And then there's the vampires. All I could think every time they showed up was "Any one of Darla, Drusilla, and Spike would mop the floor with you jokers. And god help you if you caught Angelus' notice." Maybe I was tired, maybe I'm being unfair, but they were probably the most disappointing villain all season. Not *worst* - that's obviously the bugs from Bugs - but most disappointing. Vampires can be done well and threateningly on a tv budget, Whedon among others proved it. And at first, when Kate was hunting the elderly Hunter, it seemed like they'd work out fine, if fairly familiar. But it was downhill from there and these guys just seemed like they belonged at the end of time on Doctor Who or in the fifth season of Earth: Final Conflict. No wonder these guys were hunted to extinction. Also somewhat annoying was the "Our Vampires Are Different" moment when the classic anti-vampire methods were all debunked and the only thing that works is beheading. Well that's fine, except this is a show where the "old wives tales" approach often *does* work - salt for example, either in circle form or a gun ammo, and drawing a dark spirit onto hallowed ground will banish it. So why not vampires? Ehh, maybe I'm harping on this too much because I'm also watching through Angel with a friend, but these vampires really soured me towards the this-episode stuff. If they ever come back, hopefully they're more threatening and less obnoxious.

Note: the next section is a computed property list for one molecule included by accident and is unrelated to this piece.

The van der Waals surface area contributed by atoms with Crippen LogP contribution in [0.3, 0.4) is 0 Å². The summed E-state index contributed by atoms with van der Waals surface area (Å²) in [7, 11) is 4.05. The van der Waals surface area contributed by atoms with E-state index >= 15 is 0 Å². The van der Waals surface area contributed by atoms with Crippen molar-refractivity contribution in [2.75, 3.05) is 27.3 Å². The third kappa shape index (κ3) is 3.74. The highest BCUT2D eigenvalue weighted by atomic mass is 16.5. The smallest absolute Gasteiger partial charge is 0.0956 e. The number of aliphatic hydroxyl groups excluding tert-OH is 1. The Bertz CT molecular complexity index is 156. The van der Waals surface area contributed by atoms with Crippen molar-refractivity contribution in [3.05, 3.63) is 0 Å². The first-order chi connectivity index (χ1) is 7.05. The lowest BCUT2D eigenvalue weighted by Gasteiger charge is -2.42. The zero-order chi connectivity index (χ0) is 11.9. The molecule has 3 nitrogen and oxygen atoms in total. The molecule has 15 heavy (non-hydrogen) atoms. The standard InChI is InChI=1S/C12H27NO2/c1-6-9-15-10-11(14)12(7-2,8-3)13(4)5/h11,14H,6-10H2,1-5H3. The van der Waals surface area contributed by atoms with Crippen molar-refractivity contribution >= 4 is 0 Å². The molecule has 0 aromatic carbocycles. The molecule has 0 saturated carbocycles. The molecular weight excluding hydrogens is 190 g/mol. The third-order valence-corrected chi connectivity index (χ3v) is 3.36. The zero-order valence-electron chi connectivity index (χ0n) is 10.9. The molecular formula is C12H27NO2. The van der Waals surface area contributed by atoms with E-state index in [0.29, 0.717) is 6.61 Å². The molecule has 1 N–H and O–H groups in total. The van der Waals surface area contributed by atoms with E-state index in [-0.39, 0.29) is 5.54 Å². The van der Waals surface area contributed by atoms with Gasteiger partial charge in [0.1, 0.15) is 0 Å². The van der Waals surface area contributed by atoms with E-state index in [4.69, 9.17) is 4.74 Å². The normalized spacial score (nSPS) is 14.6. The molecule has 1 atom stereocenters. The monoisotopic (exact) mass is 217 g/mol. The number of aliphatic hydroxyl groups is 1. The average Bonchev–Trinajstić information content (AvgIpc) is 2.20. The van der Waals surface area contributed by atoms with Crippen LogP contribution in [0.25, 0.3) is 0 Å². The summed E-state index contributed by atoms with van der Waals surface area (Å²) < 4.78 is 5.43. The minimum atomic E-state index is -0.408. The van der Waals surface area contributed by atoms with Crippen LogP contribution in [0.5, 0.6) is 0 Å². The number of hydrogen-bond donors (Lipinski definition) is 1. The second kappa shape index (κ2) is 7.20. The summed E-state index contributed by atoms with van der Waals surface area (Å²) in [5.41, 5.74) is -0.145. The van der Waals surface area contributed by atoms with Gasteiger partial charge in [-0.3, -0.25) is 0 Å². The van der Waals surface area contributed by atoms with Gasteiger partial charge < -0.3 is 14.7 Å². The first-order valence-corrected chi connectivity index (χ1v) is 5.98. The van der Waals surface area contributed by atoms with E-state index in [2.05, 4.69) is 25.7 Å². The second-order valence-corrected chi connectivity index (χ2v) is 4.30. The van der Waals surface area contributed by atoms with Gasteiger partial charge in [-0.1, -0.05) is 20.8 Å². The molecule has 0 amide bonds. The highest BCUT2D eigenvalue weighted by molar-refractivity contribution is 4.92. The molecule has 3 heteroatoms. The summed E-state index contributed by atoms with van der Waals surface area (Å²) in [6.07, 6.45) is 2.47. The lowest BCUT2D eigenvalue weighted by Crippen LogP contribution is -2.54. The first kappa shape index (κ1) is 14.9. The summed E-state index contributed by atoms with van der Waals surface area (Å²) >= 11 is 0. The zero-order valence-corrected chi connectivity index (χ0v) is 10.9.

The Colt balances out the vampires for me, so this episode overall is better than average and I look forward to the conclusion of the season.